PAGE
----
At no time has my mental and physical fitness been tested as severely as when I was a caregiver for my parents. The mental strain of worry, trying to stay organized, worry, working, attempting to carry on a reasonable life, and worry certainly took its toll. Helping move my mother around when she lost the ability to walk was a test any weightlifter would respect.
Getting and staying fit after 50 is important for all baby boomers, but it is literally an investment in your life, if you are a caregiver. You could also Contact CaregiverNC for the best at home care in Raleigh and throughout all of North Carolina.
Every little bit of movement helps, and the ongoing benefits are illness prevention, better sleep, more energy and greater confidence. A quote I have on my refrigerator says, “When you are in good shape, you move through space differently.”
The great thing is that you don’t have to run the New York City Marathon, ride the Tour de France or be Mr. Olympia to be reasonably fit and feel better. Brisk walking, walking a hilly course, jogging or running at a comfortable pace, aerobic exercise classes, water aerobics, dance, and simple calisthenics and strength training are ways you can up your fitness game.
Here’s an example: Someone asked President Harry Truman’s secret for his high-energy level. He supposedly said, “You should take your dog for a walk every day, even if you don’t have a dog.”
Walking is, hands down, the best basic exercise. In fact, new research is showing that walking may reduce anxiety in some older women. You can speed up, slow down and walk hills to increase intensity. By carrying a small dumbbell or can of food in each hand and curling them as you walk you improve muscle tone in your arms; hold them over your head and you get a shoulder workout.
Here are a few simple suggestions to make fitness fun, and, remember, there are no age limits on fun.
- LOOK FOR FITNESS FRIENDS. Find a walking buddy, or someone to work out with. Check out exercise and dance classes. Look for organized groups that move (birding, walking historical tours or hiking groups, etc.).
- HANG OUT WITH KIDS. If you have grandchildren, you know that playing with them can be a workout. Remember, any movement within your limits is good. Encourage them to come outside with you and move around. If they are addicted to video games, check out the Wii Sports games you actively play. If they want to go old school, check out DDR (Dance Dance Revolution).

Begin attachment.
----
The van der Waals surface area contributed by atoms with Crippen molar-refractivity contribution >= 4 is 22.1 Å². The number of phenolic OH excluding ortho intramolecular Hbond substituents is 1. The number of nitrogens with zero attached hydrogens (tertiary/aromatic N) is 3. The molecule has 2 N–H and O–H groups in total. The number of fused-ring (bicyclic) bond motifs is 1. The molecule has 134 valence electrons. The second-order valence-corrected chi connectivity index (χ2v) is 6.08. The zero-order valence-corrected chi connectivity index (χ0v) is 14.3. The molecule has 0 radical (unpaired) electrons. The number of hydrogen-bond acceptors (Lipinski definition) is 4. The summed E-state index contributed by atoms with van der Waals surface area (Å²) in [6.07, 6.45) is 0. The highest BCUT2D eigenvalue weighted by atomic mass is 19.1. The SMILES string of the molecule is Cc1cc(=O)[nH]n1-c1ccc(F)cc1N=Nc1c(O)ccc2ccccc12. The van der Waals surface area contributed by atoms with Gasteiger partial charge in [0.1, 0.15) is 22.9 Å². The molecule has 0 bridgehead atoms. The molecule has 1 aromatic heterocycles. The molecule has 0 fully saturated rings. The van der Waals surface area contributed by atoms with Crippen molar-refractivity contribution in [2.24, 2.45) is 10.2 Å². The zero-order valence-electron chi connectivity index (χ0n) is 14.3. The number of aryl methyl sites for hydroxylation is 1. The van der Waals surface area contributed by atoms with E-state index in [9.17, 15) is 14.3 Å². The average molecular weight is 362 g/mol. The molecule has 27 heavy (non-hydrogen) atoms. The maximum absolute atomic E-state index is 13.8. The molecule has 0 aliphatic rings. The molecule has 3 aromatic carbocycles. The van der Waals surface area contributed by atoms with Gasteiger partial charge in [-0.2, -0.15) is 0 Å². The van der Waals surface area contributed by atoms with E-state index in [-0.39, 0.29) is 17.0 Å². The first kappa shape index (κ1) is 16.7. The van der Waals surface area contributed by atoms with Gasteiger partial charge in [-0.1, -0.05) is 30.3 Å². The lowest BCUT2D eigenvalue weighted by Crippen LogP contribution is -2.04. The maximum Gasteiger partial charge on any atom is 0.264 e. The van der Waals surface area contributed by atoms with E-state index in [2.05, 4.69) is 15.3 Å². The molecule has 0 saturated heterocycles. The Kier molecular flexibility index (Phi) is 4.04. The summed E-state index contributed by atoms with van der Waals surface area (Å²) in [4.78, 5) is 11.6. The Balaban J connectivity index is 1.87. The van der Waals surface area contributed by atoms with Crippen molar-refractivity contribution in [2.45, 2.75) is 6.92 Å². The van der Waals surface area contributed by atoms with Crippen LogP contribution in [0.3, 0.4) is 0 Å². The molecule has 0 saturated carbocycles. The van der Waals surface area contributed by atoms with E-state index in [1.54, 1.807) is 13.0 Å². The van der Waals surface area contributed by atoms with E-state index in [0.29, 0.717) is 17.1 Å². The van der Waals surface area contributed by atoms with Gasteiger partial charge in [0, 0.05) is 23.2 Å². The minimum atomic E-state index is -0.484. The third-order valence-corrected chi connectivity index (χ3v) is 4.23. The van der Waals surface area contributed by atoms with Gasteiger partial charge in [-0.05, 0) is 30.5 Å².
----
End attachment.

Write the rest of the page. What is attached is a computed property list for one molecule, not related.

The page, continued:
- TAKE A LESSON. What type of activity would you like to participate in but don’t know how? Try golf, tennis, rowing or the court game pickleball!
- HEAD TO THE GYM. Even if you need someone to care for the one you take care of while you’re gone, the strength training you gain is worth it. Find a knowledgeable, patient instructor and use light weight amounts to start. Even slight strength gains will double your confidence level.
- LOOK FOR A SWIMMING HOLE. Whether a “Cement Pond” (pool to “The Beverly Hillbillies”), lake, river or ocean, water is incredibly therapeutic. Don’t worry about swimming the English Channel, simply get in the water and move. In fact, for my money, moving in water is as good as walking with less impact on joints.
Think about it this way: Fitness should be fun. You’ve already had the guy with the whistle wearing the stretchy pants and baseball cap. You want to be as fit as you need to be to live the life you want and need to live. If you are a caregiver, you have mental, emotional and physical challenges other folks may not have and those issues require a different level of fitness.
Be sure to start slow, find movement (forget the word exercise) you like, look for easy ways to increase your strength and endurance, and relax. Finally, check with your physician before starting any sort of exercise program. If he or she starts to give you the fitness lecture, simply say, “Hey, chill out. I’m just going out to have a little fun.”
Article credit to Mike Collins, who is the producer of the video, “Care for the Caregiver,” winner of a National Caregiver Friendly Award from Today’s Caregiver Magazine. For ways to deal with the craziness of caregiving, visit www.crazycaregiver.com.